Actual pen to paper requires more mental stamina and energy, therefore engages more areas of the brain then pecking away on a keyboard or touchscreen. Those who have eliminated pen to paper journals are losing cognitive creative writing skills. A study produced by the Princeton School of Psychology has shown pen to paper is also a better way to comprehend and remember material, specifically for students who are trying to pass a test. It simply requires you to process and think more than mindlessly typing away.
Writing pen to paper actually slows a person down in a beneficial way, specifically during a brainstorm, goal setting or study session. They take their time and are forced to think more than normal computer sessions. Also, there are no ads or alerts in a paper journal or on a whiteboard.
Those who suffer with IAD are not developing social and communication skills compared to the previous generation. The upcoming generation has a harder time having meaningful conversations among their peers and adults, they are not benefiting from connecting emotionally with other human beings.
Social media is also creating a false reality of everyone’s highlights and positive events. We only see the good never the bad or the ugly. This can lead to an unhealthy comparison and unfulfilled feelings about our personal lifestyle and accomplishments.
The upcoming internet addicted population is suffering in many ways other than cognitive decline, they have “texting neck,” an actual physical therapy term that refers to chronic pain in the neck area from looking down at a phone or tablet for several hours out of the day. Other physical symptoms include back pain, carpel tunnel, and even depression.
Plan of Action
Technology is not going anywhere so implementing behavior modifications or seeking professional treatment are the best options.
- Limit leisure screen time, (this would be unrelated to work tasks) like social media, gaming, shopping, etc. to 1 hour or less per day.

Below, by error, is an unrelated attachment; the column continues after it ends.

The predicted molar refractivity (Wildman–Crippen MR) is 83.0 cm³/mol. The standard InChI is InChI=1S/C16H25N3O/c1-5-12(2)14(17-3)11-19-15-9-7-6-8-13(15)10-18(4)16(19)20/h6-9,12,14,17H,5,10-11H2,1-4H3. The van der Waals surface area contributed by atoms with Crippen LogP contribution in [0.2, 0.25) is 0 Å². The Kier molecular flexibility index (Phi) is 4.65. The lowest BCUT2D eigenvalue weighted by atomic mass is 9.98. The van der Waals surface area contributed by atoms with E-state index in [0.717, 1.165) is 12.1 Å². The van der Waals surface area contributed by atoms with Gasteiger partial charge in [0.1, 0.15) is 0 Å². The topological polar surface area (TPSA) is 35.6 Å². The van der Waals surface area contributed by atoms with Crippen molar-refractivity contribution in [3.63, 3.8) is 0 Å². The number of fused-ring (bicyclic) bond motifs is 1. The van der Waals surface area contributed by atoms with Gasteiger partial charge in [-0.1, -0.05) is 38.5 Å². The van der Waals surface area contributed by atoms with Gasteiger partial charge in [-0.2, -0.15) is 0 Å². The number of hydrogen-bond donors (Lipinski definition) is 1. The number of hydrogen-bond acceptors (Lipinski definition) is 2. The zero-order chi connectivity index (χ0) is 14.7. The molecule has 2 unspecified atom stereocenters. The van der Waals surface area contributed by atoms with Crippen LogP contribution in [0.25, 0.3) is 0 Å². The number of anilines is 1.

- Download an application to disable Internet distractions on your phone during hours that you do not want to be on the Internet. “Freedom”, is a popular app that has great reviews for this.
- Regress your cellular phone to a flip phone, this will force you to only sit behind a computer and avoid mindless scrolling with your smartphone.
- Plan out soulful activities to prevent boredom, go for a hike, read a book, write a letter, make a phone call, paint a picture, plant a garden, adopt a dog to walk, clean out your closets, cook more, exercise or play more sports. This list is full of healthy leisure activities that will not only make you feel like a kid again, they are good for the creative side of your brain.
- Make the decision to be present and in the moment. Avoid comparing yourself to others on social media.
Be honest with yourself and start tracking your Internet behaviors including when you get the urge to log on, how much time you are spending behind a screen, and what it is taking away from your real life, like quality time with family, friends or being productive at work. Then make suggested behavior modifications and/or seek professional help if you are struggling to make the appropriate changes. And, remember, the cognitive issues brought on by Internet addiction can be solved, as long as you are willing to make a change. Albeit addiction can be resisted totally if we control our mind. However, sometimes your cognitive functions become too damaged to control your own thoughts. You might use a brain product such as Cognium to improve your mental clarity and focus.